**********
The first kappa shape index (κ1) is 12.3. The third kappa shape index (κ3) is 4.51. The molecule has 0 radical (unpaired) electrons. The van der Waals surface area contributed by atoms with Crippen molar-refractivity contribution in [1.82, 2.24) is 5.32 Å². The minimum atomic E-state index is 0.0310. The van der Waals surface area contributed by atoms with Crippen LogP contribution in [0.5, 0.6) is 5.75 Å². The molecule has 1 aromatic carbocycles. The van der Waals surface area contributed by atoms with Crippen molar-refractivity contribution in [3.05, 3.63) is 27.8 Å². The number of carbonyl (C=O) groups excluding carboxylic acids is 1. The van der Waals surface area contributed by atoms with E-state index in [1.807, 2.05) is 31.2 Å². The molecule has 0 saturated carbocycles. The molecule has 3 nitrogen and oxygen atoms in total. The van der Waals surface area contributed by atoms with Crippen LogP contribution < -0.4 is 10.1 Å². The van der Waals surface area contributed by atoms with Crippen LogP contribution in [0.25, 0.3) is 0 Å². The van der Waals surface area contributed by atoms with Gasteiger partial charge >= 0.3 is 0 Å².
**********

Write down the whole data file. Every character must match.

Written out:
The first kappa shape index (κ1) is 12.3. The third kappa shape index (κ3) is 4.51. The molecule has 0 radical (unpaired) electrons. The van der Waals surface area contributed by atoms with Crippen molar-refractivity contribution in [1.82, 2.24) is 5.32 Å². The minimum atomic E-state index is 0.0310. The van der Waals surface area contributed by atoms with Crippen LogP contribution in [0.5, 0.6) is 5.75 Å². The molecule has 1 aromatic carbocycles. The van der Waals surface area contributed by atoms with Crippen molar-refractivity contribution in [3.05, 3.63) is 27.8 Å². The number of carbonyl (C=O) groups excluding carboxylic acids is 1. The van der Waals surface area contributed by atoms with E-state index in [1.807, 2.05) is 31.2 Å². The molecule has 0 saturated carbocycles. The molecule has 3 nitrogen and oxygen atoms in total. The van der Waals surface area contributed by atoms with Crippen LogP contribution < -0.4 is 10.1 Å². The van der Waals surface area contributed by atoms with Crippen LogP contribution in [0.25, 0.3) is 0 Å². The van der Waals surface area contributed by atoms with Gasteiger partial charge >= 0.3 is 0 Å².